Saturday, November 20, 2010

Sql Upgrade Strategies

In my prior post I described how you can identify the different between a prior production database and a developer’s evolution of the database. You could make the developer responsible for developing the scripts but that is not always the best use of such a resource (do you make the developer responsible for writing all of the automated unit tests for their code and thus do not need testing resources? The appropriate best use of a developer issue is similar). Whether the developer’s does it, the database developer does it or a contracted resource does it – you end up with a batch of TSQL for each ‘upgrade’ (there may be dozens of developer’s upgrades in a product release cycle). This post looks at the management issue.


  1. We have the TSQL to go from Prod –> Dev
  2. We want to apply it to some other Prod system


The basic pattern is a series of update files and a console application that reads the TSQL in , configuration information and then apply the information. The files must be sequenced (manifest file or by file naming).


NOTE: For a release system, the TSQL may be in a password protected zip file that the console application has the password for. For development, the TSQL may be coming from files in the same folder.


Put a Version Table in the database

This table is essential for easy management of the database. It is also useful for well managed code, your C# code can check to see if the database supports an feature and thus provide backward compatibility. An example is shown below:

var spName = string.Empty(); if (DBVersion > 1783) { spName = "p_GetOrgaizationTree_3"; } else if (DBVersion > 234) { spName = "p_GetOrgaizationTree_2"; } else if (DBVersion > 83) { spName = "p_GetOrgaizationTree_1"; } else { spName = "p_GetOrgaizationTree"; }

The DBVersion is obtained and cached when the application starts so there is only one call to it. My preference is to use an Int and increment it by 10 each time (there’s are advantages to leaving space between them – see below).

Sequential Update

If you put each batch of TSQL into XML (instead of using a .sql file) you are able to do a better control update of databases. For example, if the root element is:


  <dbupdate fromversion=”230” toversion=”240”>


Then if the database version is not a match, the file is skipped. If it is a match, then the dbversion is incremented by 1 at the start (to 231) of executing the file content and then updated to 240 at the successful end. If any statement fails, the console utility exits – leaving a log file to be sent to support. The database is left in state 231 (so a repeat execution will not execute anything because there is no script for ‘231’). After supports figure out the problem, it sends a new file with a header of:


   <dbupdate fromversion=”231” toversion=”240”>


This gives support some 9 attempts at fixing any problems…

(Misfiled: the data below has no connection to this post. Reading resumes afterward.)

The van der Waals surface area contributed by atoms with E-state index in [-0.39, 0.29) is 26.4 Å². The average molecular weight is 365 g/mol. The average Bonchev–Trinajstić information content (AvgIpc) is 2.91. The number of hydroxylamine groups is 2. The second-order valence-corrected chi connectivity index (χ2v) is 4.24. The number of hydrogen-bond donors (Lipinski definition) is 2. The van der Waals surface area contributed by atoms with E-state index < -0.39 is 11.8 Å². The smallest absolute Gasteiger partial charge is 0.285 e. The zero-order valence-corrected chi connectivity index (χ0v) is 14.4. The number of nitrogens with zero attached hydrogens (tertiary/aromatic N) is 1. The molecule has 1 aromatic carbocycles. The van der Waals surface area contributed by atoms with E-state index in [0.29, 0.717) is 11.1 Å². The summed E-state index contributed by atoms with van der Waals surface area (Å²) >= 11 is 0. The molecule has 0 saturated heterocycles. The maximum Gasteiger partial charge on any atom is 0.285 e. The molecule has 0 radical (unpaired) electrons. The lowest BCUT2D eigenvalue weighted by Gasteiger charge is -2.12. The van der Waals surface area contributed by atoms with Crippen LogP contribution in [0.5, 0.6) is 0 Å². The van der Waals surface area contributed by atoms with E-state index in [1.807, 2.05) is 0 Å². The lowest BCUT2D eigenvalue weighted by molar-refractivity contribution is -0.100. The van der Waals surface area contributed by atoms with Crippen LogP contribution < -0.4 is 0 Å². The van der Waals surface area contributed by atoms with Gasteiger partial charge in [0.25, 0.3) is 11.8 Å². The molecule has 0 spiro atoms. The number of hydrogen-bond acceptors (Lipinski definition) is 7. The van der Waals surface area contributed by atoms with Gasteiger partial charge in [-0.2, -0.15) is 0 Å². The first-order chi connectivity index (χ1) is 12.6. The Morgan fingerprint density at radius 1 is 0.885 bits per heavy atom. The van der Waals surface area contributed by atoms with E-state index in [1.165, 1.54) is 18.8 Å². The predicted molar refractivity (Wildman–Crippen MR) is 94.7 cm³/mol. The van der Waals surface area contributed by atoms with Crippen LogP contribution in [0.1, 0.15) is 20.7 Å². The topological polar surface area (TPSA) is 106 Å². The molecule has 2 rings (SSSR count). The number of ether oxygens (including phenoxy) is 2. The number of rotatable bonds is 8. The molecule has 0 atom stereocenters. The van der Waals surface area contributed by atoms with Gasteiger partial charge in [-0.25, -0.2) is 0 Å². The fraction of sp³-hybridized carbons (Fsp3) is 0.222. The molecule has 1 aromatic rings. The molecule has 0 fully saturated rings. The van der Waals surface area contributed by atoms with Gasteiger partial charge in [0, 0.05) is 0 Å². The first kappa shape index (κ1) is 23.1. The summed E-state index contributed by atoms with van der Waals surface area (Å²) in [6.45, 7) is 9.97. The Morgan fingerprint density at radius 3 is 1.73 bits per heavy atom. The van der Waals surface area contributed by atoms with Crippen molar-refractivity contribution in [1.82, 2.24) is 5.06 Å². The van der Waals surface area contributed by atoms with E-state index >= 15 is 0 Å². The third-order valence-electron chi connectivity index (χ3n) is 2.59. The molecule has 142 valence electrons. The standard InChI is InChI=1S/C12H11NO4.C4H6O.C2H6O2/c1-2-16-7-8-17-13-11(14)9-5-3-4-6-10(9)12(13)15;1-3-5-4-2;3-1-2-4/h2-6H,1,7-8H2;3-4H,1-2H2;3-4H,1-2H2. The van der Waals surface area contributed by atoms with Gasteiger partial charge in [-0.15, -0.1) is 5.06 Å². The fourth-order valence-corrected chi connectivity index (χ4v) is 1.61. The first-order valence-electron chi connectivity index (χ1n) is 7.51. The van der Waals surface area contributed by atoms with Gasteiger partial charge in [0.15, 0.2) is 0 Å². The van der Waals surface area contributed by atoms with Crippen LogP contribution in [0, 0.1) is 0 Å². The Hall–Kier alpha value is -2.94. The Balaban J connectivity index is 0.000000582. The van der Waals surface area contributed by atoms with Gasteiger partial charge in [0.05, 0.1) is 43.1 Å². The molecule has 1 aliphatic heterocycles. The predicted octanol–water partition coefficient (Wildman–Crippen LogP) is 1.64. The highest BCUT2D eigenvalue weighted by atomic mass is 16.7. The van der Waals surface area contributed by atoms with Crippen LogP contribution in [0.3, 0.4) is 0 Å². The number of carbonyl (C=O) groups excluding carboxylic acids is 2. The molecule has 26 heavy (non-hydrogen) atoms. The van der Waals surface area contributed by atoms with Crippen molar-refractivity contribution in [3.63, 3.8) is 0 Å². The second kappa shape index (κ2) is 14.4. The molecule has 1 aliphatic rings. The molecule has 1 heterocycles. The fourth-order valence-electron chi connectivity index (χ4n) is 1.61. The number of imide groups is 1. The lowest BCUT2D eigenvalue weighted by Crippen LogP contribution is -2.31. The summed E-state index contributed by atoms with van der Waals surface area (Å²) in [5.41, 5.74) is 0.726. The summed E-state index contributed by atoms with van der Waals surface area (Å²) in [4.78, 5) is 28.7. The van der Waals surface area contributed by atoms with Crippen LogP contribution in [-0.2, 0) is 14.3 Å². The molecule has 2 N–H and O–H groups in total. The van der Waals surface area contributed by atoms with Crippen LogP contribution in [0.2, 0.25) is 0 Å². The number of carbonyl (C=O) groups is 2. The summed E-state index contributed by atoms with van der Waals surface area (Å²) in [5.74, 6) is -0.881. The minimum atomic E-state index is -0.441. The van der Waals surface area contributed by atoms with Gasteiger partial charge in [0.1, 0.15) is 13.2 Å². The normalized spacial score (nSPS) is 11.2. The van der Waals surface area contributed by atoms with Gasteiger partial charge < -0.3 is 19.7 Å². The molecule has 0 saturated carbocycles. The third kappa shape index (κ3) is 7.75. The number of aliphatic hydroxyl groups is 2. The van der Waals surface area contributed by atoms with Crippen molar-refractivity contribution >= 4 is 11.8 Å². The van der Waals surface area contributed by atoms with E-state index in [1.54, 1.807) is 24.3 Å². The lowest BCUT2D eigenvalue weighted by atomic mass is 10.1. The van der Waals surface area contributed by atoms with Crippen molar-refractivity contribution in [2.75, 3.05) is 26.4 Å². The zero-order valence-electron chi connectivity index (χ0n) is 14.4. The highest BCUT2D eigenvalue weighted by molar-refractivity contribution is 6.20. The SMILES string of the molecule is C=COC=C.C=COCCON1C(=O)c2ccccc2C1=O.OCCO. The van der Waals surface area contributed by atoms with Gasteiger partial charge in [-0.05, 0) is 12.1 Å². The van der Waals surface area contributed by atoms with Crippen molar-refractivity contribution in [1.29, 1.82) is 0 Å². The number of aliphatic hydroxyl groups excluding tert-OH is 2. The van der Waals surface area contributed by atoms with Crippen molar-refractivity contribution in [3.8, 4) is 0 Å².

The use of XML allows better control of what SQL in an update actually gets implemented.  Often the TSQL is sufficient, for example:


In some cases, writing a pre-condition that is executed by the console application is more efficient or easier to understand.

<function check="Select count(1) From sys.objects where name='GetProfileTypeID'" id="function17" executed="10/30/2010 1:40:49 PM"> CREATE FUNCTION [Sync].[GetProfileTypeID] ( @ProductionID Int ) RETURNS Int AS BEGIN DECLARE @DevId Int DECLARE @ProfileTypeName nvarchar(max) SELECT @ProfileTypeName=ProfileTypeName FROM BoardDemos.dbo.ProfileType Where ProfileTypeID=@ProductionID SELECT @DevID=ProfileTypeID From BoardDemos_Dev.dbo.ProfileType WHERE @ProfileTypeName=ProfileTypeName RETURN @DevID END </function>

Remember that in some cases, items cannot be dropped and recreated because they are in use elsewhere.

Bail on first exception

The console application should bail on the first exception. In general, it should also do a backup of the database before any execution. The console application should also support doing an automatic rollback/restore if any exception occurs (this may be ON by default, and set to OFF when debugging issues).  You should not leave a customer installation in limbo.


In some cases, you may also wish to do a diagnostic backup at the point of failure before doing the restore.


Gotchas for Data

In the past I have encountered two situations where there’s been some pain in writing scripts.  When the primary key is Identity(1,1) and new data is being added that must match up with existing records; OR  when the primary key is a GUID and new data is being added that must match up with existing records AND there is no reliable alternative key (unique index) to use for match ups.  The easiest solution is often to create a SyncID column that is a GUID and explicitly set it (instead of relying on NewID()) and use this as an alternative key.  In some cases, I have had to infer the match by doing a:




to insure that there is an expected match.  In other cases, there may be rename of something, for example “Winslow” –>  “Bainbridge Island” in the production system (with the center in terms of longitude and latitude being updated too!). The development system did not have this change applied. If there was a SyncID() in the table (which used an Identity(1,1) for primary key) then life is much easier.  This actually facilitate a two way update of the Prod and Dev databases (Some data from prod can update the dev database).


Over Christmas I may make a drop of my version of the above console application available for any interested parties – so drop me a line (or leave your email here)…

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